inventory of usable booster cores will grow by about 20 per year. They
currently have 10 Block 5 cores in hand and have demonstrated that
they can turn and refly a Block 5 booster in 3 months. Given the 10
boosters currently in hand before they build ANY they can fly as many
missions as they flew this year. That means ALL the boosters they
manufacture this year need not be flown. Even if you assume they can
only make 12 booster cores a year (which is preposterously low, given
their flight rates) the booster pool would grow by at least 8 brand
new booster cores (expending 4). So now at the end of this year
they'd have 16 cores in hand. Since you're not doing any redesign of
the Block 5, all the development engineers can move over to BFR/BFS
now. Given 16 cores on hand and assuming they continue to expend 4
per year (which is probably high), at the end of 2019 they'll have
more than enough cores to get to 2022. If they continue to
manufacture another dozen cores in 2020 they would have 24 cores in
inventory and most of them would have two flights or less on them and
a bunch of those would have no flights. If they shut down production
at the end of 2020, they would have enough cores on hand to fly
through 2024. All that assumes a paltry dozen Falcon 9 cores per year
are built and that no payloads are diverted to Falcon Heavy so that
four cores a year are expended.

Now take your shoes off and go back and read that again.


Apparently, the staiunless steel stunt with the "tiny" BFS "hopper" is
to meet a requirememnt by one of the investors.


Cite for this claim? Name the investor and the requirement.


If BFR/BFS is to be
built on the grandiose scale that Musk dreams of, it will need grandiose
amount of cash which SpaceX doesn't have yet. So anything which affects
cash flow affects BFR/BFS.


By this thinking, no new anything can be built because funding for the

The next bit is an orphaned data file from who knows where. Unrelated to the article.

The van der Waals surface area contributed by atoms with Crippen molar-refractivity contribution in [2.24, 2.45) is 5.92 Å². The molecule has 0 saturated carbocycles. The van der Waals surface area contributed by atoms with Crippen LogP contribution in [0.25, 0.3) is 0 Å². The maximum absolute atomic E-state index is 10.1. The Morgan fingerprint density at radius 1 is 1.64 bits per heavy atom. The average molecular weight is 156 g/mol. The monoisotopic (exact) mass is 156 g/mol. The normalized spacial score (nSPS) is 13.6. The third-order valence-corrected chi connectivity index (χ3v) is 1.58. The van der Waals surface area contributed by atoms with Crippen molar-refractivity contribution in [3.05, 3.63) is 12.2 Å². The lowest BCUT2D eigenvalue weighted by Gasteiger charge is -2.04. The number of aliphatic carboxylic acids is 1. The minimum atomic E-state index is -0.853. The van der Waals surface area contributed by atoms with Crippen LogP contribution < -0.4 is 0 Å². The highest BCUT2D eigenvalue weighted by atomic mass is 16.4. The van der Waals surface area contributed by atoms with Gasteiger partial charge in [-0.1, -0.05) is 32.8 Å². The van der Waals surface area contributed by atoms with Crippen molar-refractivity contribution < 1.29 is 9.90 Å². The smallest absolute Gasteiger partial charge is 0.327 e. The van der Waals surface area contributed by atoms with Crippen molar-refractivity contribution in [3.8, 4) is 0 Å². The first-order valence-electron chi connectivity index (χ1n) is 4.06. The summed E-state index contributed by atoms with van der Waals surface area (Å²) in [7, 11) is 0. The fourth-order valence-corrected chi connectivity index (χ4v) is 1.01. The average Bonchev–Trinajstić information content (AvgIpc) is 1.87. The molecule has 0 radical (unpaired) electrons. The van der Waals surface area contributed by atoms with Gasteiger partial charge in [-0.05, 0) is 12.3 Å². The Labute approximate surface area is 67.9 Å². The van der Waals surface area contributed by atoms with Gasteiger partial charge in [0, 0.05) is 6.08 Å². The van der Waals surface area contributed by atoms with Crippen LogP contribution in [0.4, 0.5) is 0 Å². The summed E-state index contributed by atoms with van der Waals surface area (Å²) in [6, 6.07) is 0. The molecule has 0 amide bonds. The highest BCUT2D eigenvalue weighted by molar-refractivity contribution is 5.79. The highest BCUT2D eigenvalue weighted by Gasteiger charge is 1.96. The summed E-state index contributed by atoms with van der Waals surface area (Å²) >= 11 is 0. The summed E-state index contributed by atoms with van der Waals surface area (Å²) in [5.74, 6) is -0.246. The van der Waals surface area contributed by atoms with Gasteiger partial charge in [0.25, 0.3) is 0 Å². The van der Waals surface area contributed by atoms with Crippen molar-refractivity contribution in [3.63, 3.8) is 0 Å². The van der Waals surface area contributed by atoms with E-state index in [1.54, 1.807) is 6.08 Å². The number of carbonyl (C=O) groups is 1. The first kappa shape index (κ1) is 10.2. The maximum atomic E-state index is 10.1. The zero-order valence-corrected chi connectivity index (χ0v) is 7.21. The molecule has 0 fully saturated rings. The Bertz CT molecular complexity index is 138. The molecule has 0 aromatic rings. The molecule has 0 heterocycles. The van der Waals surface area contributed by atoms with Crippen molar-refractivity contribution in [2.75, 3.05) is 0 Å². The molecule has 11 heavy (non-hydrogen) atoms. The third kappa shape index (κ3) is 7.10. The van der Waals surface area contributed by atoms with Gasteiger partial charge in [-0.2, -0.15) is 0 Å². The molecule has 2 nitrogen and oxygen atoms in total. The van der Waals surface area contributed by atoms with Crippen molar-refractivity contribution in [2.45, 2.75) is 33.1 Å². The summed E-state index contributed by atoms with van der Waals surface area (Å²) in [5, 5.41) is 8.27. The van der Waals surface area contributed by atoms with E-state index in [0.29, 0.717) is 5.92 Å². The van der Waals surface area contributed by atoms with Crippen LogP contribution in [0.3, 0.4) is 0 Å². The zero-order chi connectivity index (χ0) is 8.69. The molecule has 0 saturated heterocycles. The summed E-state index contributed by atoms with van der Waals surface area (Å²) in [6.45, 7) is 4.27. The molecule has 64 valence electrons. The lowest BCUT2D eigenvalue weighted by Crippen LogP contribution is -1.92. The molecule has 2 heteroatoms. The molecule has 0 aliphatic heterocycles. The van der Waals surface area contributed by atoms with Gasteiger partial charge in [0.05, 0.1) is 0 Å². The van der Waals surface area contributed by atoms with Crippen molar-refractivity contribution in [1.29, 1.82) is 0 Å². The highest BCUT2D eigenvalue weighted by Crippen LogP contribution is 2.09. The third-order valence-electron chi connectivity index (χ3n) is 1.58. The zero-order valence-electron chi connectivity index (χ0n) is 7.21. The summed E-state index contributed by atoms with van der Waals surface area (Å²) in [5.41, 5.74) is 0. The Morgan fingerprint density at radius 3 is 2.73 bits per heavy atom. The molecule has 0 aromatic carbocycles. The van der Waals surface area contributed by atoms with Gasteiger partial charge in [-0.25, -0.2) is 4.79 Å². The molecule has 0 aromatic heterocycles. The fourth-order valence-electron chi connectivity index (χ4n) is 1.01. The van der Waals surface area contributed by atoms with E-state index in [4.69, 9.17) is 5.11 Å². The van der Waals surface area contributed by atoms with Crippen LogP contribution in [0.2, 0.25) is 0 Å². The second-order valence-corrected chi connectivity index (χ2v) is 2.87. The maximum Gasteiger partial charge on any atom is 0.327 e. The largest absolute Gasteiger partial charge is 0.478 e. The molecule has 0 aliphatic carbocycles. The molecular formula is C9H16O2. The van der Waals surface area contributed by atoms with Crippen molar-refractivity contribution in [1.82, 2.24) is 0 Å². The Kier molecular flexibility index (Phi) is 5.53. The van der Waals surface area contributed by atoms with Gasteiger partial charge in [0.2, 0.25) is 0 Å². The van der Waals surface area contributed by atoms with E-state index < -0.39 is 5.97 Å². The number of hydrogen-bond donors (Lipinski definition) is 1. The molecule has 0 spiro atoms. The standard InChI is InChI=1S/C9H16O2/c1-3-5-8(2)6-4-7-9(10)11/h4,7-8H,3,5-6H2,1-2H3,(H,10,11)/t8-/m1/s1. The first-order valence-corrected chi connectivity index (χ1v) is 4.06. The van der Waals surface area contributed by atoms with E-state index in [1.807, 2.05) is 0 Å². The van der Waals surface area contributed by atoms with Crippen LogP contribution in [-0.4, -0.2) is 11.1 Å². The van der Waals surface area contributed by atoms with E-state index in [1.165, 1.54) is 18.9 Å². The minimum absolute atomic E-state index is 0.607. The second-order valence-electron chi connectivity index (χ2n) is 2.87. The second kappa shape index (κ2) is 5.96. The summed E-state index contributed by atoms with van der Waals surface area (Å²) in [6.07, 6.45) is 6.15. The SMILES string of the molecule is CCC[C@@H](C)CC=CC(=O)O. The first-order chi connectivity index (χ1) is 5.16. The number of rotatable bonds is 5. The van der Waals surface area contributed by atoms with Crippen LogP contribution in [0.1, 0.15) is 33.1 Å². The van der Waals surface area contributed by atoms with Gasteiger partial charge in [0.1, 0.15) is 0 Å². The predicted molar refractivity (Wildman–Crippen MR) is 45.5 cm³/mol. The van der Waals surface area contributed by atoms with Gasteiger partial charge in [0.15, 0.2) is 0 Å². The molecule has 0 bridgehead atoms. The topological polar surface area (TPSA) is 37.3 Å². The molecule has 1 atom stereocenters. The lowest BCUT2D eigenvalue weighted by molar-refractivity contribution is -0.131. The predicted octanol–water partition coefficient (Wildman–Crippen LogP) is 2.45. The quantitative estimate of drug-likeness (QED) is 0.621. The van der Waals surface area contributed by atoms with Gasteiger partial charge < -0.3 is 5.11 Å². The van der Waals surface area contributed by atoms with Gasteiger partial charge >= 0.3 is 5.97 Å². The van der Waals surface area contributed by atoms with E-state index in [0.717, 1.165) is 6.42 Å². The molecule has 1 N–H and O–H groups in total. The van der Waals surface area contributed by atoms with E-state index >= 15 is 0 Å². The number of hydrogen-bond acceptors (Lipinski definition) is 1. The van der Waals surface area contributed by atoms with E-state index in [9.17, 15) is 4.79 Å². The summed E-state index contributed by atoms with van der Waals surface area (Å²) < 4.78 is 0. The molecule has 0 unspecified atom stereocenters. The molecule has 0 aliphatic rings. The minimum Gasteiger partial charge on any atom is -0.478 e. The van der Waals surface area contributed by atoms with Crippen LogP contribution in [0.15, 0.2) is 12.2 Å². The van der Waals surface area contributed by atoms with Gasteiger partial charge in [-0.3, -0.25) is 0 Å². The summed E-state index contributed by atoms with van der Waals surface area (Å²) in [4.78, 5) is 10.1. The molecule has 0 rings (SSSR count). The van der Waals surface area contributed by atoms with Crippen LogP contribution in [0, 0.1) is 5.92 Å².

total production run is not yet in hand. Preposterous!


SpaceX will charge
a premium for this and will therefore still make a profit on an
expendable launch.


A DoD launch on a new expandable Falcon9 may be profitable, but if it is
less profitable than one on a used Falcon9 that is reused afterwards,
then this reduces the cash flow available for BFR/BFS development.

If it is more profitable then this is good. But neither you or I know
for sure.

Remember that keeping the production line staffed works well when they
are at full production rate to stock up on Falcon9s. But if they are
kept to satistfy DoD contracts that are well below capacity, this
becomes far less efficient and eats up into cash flow.

It all depends on what Musk promised investors and whatever
milestones/caveats investors have required from Musk. It all depends on
what SpaceX projected in terms of cash flow generated from Falcon9
operations and whether they will meet or exceed it.

So any changes to production plans and launch revenues for Falcon9 are
very material. They may help or hinder it. But to state that they are
immatedial is wrong.


You're ****ing hopeless! See my basic analysis above.


Remember that BFR/BFS is a HUGE project. This is going to require a lot
of money. Musk may have great dreams and be a gread smoke and mirros
sales person, but the folks below him have to deal with reality and
reality starts with cash to pay for development of some huge rocket
system that is beyond the scope of anything ever built before.


You know that Musk is an ENGINEER, right?


--
"Some people get lost in thought because it's such unfamiliar
territory."
--G. Behn
  #30  
Old January 12th 19, 01:54 PM posted to sci.space.policy
Jeff Findley[_6_]
external usenet poster
 
Posts: 1,786
Default Falcon 9 Delivers Dragon Into Orbit, Flubs Landing

In article ,
says...

On 2019-01-03 07:47, Jeff Findley wrote:

You don't know this because you don't know what the inspections have
found after the first, second, and third flights of the Block 5. SpaceX
is still a private company.


Yet, you are allowed to state that Block 5 is good for 100 flights with